Helping students have a “Mines-plus” experience—a broader undergraduate career that allows students to follow their passions beyond the traditional curriculum—has long been a mission of Toni Lefton.
A teaching professor in the Humanities, Arts and Social Sciences Division, Lefton is the faculty advisor for High Grade, Colorado School of Mines’ literary arts journal, a position she’s held for the last 17 years. She advises the Creative Arts Club and Anonymous Right Brains. She’s worked with the Creative Writing Club, Philosophy Club and the Ethics Bowl Team, and she’s the faculty friend for the Visual and Performing Arts themed learning community.
“One of the reasons I thrive at Mines is because of these experiences I get to be involved in,” Lefton said. “So much of what has made my career robust and really fulfilling are the things I’ve done that are beyond my contract.”
Now, Lefton is settling into a new role that will allow her to champion similar efforts for undergraduate students across campus. As the new honors and scholars director, Lefton will work with faculty to promote, support and expand the school’s current honors experiences, create new honors and scholars programs and develop more unified and effective promotion of these pathways—all with the goal of broadening the Mines experience for any student who wants more.
“This isn’t about a physics student who takes honors physics. That’s in the realm of the disciplinary department experts,” Lefton said. “President [Paul] Johnson wants to create opportunities that broaden a student’s experience here at Mines. We broaden not by adding more requirements in the curriculum but by saying you can follow a pathway that inspires you, will enrich your time at Mines and help you develop personal and professional goals.”
All the forms that could take have yet to be determined, but Lefton is excited for the challenge.
In the first year, she wants to continue working with her colleagues to expand existing signature programs, including the McBride Honors Program, Thorson First Year Honors Experience and Engineering Grand Challenges Scholars.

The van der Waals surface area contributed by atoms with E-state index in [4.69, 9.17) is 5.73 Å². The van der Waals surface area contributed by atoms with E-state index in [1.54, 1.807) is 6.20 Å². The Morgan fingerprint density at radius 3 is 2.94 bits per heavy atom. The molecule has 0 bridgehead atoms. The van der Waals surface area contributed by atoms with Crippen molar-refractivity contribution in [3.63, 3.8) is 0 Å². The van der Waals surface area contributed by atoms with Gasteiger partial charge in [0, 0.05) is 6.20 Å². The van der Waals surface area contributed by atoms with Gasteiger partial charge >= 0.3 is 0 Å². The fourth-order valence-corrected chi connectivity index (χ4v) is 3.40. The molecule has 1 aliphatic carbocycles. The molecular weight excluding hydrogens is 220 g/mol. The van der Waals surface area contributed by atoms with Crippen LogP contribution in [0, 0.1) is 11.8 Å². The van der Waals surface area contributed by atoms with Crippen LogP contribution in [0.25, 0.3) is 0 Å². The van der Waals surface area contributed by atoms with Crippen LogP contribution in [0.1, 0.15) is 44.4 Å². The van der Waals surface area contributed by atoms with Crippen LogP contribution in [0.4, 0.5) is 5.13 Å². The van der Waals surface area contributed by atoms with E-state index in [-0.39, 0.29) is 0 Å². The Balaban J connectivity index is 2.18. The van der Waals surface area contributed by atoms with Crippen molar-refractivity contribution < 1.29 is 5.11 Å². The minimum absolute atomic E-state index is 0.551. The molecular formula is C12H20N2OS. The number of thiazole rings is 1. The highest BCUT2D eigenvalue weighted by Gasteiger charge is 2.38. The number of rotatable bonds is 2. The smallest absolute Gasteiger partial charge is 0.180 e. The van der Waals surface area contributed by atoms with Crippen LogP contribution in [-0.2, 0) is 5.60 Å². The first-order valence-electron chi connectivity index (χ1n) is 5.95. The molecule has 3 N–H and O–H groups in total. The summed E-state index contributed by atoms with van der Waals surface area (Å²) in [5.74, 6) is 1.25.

She’ll also have a hand in launching new honors and scholars programs, including a research-focused experience and a likely collaboration with the new Mines Center for Entrepreneurship and Innovation.
“There’s so much opportunity out there for our students—I can’t say it’s all going to fit into those four tracks,” Lefton said. “We want to create more interdisciplinary signature programs that lead to distinction at graduation. In addition, if an experience is simply following your passion and working on the literary arts journal or building a tiny house while working on a degree in chemical engineering, how do we make that count in some way? How do we let that unique choice be celebrated, to be viewed, how do we get that on a transcript? I don’t know yet.”
For Lefton, the definition of what makes an honors student is not GPA.
“People will often ask, ‘Well, aren’t all Mines students honors students?’ I would say no. They are all high-ability students. Our students are exceptional, yes, but many of them will tell you, ‘I’m going to come to Mines, focus on the required curriculum and in four years get my bachelor of science and I’m out the door with an awesome job,’ ” Lefton said. “An honors or scholars student is looking for something more. They tend to have an additional motivation in these four years—I want to be a lifelong learner, I want to take more integrated courses, have these different hands-on research or entrepreneurial experiences and make an impact with my choices. It’s wanting the Mines-plus experience.”
On the national level, Lefton is an active member of the National Collegiate Honors Council, which develops experiential programs for students and faculty, and is also involved in STEM-to-STEAM initiatives with the National Endowment for the Arts and National Science Foundation.
Since joining Mines in 1999, she has taught Nature and Human Values, Science in Literature and Environmental Literature, developed poetry and fiction workshops specifically for engineers, created interdisciplinary classes in the McBride Honors Program and was also part of the group that developed the Thorson First Year Honors Experience last year. Winner of the 2015 Mines Board of Trustees Award, Lefton became a Daniels Fund Fellow in 2016-2017 in collaboration with HASS Teaching Professor Sarah Hitt with a focus on integrating ethics into the first-year honors curriculum.
“Toni is outgoing, enthusiastic and full of energy. She brings passion, not only to her classroom instruction, but also to the myriad co-curricular activities she leads, or in which she participates,” Interim Provost Tom Boyd said. “I could not think of anyone better to lead an effort that focuses on expanding students’ learning experiences and bringing people together to make this happen.”
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